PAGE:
February 15-17, 2023
Celebrate with Us February 15-17, 2023
To commemorate our 40th anniversary, Esperanza United is hosting ¡Adelante!: A virtual celebration of Latin@-led advocacy.
Free to attend, ¡Adelante! is a series of engaging events for Latin@ advocates to go deeper on prescient issues related to their work and well-being.
Who We Are
From a humble but mighty beginning as an emergency shelter created by a small group of persevering Latinas, Esperanza United has grown into the largest, most-respected Latin@ organization in the country focused on ending gender-based violence.
Formerly “Casa de Esperanza: the National Latin@ Network,” we are celebrating 40 years of strengths-based service. We are one of eight federally designated cultural resource centers on domestic violence and the only one serving Latin@ communities.
Our national work is fed by our roots in Minnesota; powered by our belief in the strength of women within the context of family and community; and includes research, public policy, training, and communications.
Latin@s are leaders in the movement to end gender-based violence. Esperanza United was founded on that premise and sees it in action every day. Our thousands-strong community of Latin@ advocates and allies engages with our trainings, newsletters, and social media posts on a nearly daily basis. For each of the ¡Adelante!: Virtual Celebration sessions, we’re expecting an audience that is mostly Latina, spread across the US, and committed to ending gender-based violence.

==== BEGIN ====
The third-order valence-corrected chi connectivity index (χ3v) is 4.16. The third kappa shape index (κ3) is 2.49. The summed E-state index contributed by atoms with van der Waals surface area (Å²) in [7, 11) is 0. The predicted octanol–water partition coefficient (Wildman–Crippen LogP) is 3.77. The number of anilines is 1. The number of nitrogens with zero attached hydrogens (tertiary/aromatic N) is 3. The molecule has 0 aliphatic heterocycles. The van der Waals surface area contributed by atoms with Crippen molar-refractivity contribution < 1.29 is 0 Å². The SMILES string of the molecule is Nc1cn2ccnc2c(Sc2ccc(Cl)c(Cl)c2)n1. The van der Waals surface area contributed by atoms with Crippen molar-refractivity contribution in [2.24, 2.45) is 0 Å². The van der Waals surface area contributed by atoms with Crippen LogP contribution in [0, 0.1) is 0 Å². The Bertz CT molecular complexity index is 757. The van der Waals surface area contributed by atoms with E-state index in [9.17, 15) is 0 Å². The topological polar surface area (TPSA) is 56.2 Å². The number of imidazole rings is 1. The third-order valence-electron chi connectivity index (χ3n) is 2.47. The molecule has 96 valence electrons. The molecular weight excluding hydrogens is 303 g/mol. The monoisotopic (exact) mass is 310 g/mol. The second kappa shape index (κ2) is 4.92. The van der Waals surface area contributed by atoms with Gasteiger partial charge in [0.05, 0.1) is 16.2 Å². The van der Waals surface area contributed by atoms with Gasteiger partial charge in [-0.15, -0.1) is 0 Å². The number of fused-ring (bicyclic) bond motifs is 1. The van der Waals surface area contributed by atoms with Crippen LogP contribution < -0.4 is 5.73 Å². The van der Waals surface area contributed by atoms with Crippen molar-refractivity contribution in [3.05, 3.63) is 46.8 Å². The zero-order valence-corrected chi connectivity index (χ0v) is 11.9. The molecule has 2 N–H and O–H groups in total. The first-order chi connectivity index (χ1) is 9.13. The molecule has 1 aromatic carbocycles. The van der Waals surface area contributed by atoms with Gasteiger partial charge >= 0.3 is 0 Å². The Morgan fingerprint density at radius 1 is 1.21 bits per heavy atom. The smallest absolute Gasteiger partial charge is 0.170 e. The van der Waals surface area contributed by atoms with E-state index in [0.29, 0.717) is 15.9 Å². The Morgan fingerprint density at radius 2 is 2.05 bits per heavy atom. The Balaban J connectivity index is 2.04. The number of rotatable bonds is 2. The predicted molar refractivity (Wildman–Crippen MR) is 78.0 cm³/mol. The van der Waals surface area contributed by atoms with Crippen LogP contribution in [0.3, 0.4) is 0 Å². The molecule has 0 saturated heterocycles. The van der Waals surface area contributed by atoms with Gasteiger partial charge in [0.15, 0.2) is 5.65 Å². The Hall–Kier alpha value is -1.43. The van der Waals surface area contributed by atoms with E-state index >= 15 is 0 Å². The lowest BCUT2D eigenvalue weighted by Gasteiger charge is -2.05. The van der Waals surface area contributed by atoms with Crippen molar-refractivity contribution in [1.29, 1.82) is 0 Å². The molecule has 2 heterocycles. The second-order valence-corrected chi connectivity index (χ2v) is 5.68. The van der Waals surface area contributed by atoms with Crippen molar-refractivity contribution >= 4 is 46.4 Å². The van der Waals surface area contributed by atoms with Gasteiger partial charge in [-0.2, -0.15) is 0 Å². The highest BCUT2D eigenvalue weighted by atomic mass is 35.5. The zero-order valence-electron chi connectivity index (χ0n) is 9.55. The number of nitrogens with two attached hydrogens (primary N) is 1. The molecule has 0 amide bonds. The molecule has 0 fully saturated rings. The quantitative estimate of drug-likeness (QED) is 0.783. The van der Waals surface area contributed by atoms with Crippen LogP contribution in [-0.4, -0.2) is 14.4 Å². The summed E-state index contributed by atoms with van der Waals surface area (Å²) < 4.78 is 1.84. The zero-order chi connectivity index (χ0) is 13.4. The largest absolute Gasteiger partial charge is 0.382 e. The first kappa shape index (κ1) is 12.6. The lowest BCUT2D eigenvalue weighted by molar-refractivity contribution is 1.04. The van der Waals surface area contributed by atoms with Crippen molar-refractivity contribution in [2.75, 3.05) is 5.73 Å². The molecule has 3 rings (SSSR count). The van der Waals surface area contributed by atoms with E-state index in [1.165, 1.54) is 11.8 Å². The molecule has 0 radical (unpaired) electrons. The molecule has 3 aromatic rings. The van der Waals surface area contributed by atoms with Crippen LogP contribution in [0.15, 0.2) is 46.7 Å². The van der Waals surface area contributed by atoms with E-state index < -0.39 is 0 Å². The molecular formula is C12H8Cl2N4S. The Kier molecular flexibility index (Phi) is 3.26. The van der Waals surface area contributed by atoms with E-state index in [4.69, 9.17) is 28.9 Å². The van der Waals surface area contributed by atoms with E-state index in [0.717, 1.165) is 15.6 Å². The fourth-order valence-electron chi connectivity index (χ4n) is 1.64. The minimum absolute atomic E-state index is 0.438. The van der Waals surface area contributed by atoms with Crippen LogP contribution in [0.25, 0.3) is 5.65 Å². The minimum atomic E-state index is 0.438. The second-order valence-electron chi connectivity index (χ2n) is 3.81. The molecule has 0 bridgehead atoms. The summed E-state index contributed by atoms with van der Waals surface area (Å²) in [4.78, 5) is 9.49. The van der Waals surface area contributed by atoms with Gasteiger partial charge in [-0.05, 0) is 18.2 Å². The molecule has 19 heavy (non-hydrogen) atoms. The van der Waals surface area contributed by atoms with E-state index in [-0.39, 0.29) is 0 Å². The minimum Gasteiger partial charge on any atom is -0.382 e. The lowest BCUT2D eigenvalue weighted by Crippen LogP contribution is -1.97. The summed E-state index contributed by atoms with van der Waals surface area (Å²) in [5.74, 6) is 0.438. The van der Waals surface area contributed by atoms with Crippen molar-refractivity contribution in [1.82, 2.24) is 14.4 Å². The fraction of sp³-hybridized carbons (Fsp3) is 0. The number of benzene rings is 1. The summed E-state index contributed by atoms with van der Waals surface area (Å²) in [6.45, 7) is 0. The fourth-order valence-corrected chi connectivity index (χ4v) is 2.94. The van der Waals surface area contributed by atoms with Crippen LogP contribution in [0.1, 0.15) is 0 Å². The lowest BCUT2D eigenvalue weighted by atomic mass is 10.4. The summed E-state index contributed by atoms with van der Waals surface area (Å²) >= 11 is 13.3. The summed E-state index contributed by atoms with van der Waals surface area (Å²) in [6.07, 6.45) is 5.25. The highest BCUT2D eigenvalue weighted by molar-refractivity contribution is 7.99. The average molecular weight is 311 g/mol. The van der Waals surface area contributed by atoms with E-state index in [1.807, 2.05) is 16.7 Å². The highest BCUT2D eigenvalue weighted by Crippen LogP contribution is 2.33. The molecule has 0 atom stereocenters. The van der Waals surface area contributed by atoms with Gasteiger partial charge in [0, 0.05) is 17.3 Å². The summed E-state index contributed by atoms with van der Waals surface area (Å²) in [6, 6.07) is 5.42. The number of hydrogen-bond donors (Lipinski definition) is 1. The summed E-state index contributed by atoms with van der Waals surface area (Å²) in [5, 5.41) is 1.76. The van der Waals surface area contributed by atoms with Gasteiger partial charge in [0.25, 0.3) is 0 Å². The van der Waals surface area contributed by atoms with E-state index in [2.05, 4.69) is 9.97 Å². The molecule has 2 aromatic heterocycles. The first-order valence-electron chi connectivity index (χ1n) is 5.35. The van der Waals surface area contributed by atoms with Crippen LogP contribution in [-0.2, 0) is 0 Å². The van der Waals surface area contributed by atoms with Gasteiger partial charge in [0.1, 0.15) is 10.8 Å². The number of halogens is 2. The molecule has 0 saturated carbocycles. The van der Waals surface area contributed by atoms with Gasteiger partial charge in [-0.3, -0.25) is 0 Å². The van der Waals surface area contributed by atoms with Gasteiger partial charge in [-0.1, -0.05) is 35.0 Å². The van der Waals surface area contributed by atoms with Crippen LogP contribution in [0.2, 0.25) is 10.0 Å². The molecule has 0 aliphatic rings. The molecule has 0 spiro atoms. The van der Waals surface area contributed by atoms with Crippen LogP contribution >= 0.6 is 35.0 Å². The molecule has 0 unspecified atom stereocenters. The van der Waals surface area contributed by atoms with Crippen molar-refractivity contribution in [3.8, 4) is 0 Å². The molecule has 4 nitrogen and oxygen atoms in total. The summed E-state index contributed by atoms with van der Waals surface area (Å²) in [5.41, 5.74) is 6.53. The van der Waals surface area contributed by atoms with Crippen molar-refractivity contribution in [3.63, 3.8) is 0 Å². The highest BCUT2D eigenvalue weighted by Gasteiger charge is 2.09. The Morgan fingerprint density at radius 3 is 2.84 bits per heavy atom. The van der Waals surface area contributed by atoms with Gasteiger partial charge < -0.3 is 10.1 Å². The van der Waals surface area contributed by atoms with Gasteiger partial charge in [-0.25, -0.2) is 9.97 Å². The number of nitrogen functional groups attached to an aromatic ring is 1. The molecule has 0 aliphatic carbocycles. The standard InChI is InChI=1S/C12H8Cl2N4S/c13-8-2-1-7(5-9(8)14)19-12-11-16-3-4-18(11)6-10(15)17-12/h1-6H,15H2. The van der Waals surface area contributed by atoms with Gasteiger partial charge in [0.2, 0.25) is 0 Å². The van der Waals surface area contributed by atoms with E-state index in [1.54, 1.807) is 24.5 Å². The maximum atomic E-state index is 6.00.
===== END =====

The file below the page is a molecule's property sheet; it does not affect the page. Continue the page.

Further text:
The First ¡Adelante!
¡Adelante! 2020 was a great success. Twenty-plus amazing Latinas shared their wisdom, including the first Latinas to be elected to each US House of Government, journalist and author Maria Hinojosa, President of The TransLatin@ Coalition Bamby Salcedo, one of the founders of the farmworker women’s movement Mily Treviño-Saucedo, and many more. Watch the event’s sessions, see the full speaker list, and check out the 2020 agenda below.
A FEW NOTES
Why Do You Use “@”?
Esperanza United has chosen to use “@” in place of the masculine “o” when referring to people or groups that are gender neutral or both masculine and feminine. This decision reflects our commitment to gender inclusion and recognizes the important contributions that women, men, and gender-nonconforming people make to our communities.
About Our Supporters
This project was supported by Grant No. 2016-TA-AX-K039 awarded by the Office on Violence Against Women, U.S. Department of Justice. The opinions, findings, conclusions, and recommendations expressed in this publication/program/exhibition are those of the author(s) and do not necessarily reflect the views of the Department of Justice, Office on Violence Against Women.